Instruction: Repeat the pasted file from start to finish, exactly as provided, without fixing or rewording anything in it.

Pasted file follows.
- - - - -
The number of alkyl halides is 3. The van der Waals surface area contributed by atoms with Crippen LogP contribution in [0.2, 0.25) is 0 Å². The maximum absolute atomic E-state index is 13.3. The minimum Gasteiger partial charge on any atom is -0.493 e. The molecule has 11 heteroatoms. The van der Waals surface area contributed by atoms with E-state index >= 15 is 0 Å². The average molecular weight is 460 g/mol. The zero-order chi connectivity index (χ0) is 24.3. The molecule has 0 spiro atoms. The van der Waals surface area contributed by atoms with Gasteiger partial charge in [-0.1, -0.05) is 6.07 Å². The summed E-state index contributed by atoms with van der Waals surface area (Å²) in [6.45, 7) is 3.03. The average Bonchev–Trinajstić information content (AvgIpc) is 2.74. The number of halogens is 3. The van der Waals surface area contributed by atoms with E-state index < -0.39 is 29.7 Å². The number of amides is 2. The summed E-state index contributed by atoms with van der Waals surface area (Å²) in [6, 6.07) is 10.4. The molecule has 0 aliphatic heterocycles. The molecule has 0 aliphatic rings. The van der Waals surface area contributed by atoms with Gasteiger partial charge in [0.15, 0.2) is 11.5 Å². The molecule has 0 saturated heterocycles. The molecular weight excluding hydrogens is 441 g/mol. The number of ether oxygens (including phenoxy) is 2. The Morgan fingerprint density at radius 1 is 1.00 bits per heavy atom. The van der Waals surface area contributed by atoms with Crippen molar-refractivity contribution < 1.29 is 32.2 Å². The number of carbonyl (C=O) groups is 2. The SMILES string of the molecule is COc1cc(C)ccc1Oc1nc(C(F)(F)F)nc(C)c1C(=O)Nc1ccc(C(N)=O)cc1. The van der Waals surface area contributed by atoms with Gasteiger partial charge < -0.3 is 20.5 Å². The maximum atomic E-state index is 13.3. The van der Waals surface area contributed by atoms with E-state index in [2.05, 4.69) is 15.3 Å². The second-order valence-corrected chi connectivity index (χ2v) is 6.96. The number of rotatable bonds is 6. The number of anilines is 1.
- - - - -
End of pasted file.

The number of alkyl halides is 3. The van der Waals surface area contributed by atoms with Crippen LogP contribution in [0.2, 0.25) is 0 Å². The maximum absolute atomic E-state index is 13.3. The minimum Gasteiger partial charge on any atom is -0.493 e. The molecule has 11 heteroatoms. The van der Waals surface area contributed by atoms with E-state index >= 15 is 0 Å². The average molecular weight is 460 g/mol. The zero-order chi connectivity index (χ0) is 24.3. The molecule has 0 spiro atoms. The van der Waals surface area contributed by atoms with Gasteiger partial charge in [-0.1, -0.05) is 6.07 Å². The summed E-state index contributed by atoms with van der Waals surface area (Å²) in [6.45, 7) is 3.03. The average Bonchev–Trinajstić information content (AvgIpc) is 2.74. The number of halogens is 3. The van der Waals surface area contributed by atoms with E-state index < -0.39 is 29.7 Å². The number of amides is 2. The summed E-state index contributed by atoms with van der Waals surface area (Å²) in [6, 6.07) is 10.4. The molecule has 0 aliphatic heterocycles. The molecule has 0 aliphatic rings. The van der Waals surface area contributed by atoms with Gasteiger partial charge in [0.15, 0.2) is 11.5 Å². The molecule has 0 saturated heterocycles. The molecular weight excluding hydrogens is 441 g/mol. The number of ether oxygens (including phenoxy) is 2. The Morgan fingerprint density at radius 1 is 1.00 bits per heavy atom. The van der Waals surface area contributed by atoms with Crippen molar-refractivity contribution < 1.29 is 32.2 Å². The number of carbonyl (C=O) groups is 2. The SMILES string of the molecule is COc1cc(C)ccc1Oc1nc(C(F)(F)F)nc(C)c1C(=O)Nc1ccc(C(N)=O)cc1. The van der Waals surface area contributed by atoms with Gasteiger partial charge < -0.3 is 20.5 Å². The maximum atomic E-state index is 13.3. The van der Waals surface area contributed by atoms with E-state index in [2.05, 4.69) is 15.3 Å². The second-order valence-corrected chi connectivity index (χ2v) is 6.96. The number of rotatable bonds is 6. The number of anilines is 1.